Adam had a breakthrough year in 2002, having six wins, including Rockingham, Texas, and Indy. He finished 9th in points.


2003 was a mild year for Adam, with three wins, the main one being at Martinsville where he put 32 out of the 43 cars in the pack a lap down and won do to fuel strategy, and secured a 14th in the standings at the end of the season. Adam's father, Kyle Petty, announced retirement and retired once the season ended.

Kyle would takeover some of Petty Enterprises from his father Richard, and would be able to better boost his son's abilities. NASCAR also temporarily only had 3 car manufacturers, Ford, Dodge and Chevrolet; but Toyota would be coming into play soon.


Adam started out winning the Daytona 500, in a special STP 1979 scheme (in a number switch with John Andretti, marking the first time a Petty has raced the #43 since 1992.). He had six more wins, including his first win at Talladega by .007 seconds and he also made the inaugural Chase for the Nextel Cup, and finished second in the standings to Kurt Busch.


Adam had a weak year (by his standards.) He won one race, the Dickies 500 at Texas, and finished 17th in the standings. He did come in 2nd 4 times throughout the season, however. Kyle just told his son not to make the same mistakes he did, and to move on and return stronger than ever. Wells Fargo replaced Sprint as Adam's primary sponsor, although Sprint still sponsored the rear side-skirts of the car.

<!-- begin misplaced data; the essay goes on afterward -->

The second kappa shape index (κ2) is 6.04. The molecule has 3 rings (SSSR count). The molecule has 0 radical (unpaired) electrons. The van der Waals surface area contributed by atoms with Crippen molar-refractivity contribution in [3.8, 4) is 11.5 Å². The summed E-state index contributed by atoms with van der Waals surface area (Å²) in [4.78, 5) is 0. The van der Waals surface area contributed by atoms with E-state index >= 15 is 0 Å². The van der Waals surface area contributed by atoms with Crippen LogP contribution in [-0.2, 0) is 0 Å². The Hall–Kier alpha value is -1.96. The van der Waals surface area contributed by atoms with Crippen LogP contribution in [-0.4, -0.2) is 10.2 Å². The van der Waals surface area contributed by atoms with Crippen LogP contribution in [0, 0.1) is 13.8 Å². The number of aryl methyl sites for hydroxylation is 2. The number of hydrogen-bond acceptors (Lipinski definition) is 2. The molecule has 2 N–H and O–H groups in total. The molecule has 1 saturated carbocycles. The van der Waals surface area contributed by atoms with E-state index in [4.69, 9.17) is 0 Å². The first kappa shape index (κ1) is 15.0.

2006 was Adam's best year by all considerable measurements. He won ten races, including the Daytona 500, and beat out Jimmie Johnson for the championship. This was also John Andretti's last year, he called retirement. Andretti would be replaced by Bobby Labonte, who would also take the Cheerios sponsor as well.


Adam won 4 races, en route to a 5th place finish in points. It was a relatively good season for Adam, as he had many top 5 and top 10 finishes to make up for his lack of wins.


Adam had five wins in 2008, including his third Daytona 500, and finished second in points to Jimmie Johnson. Marathon Gas became Adam's primary sponsor for 30 races. Wells Fargo (4 races) and Sprint (2 races) were also sponsors. His performance was enough to save Petty Enterprises.


Adam's sponsorship became a mismatch, Marathon Gas sponsored 20 races, Wells Fargo for 10 and Sprint for 6. Adam won his fourth and final Daytona 500, avoiding a wreck with 3 to go. Adam had, including the Daytona 500, 3 wins in 2009, a relatively disappointing season. He finished 13th in points.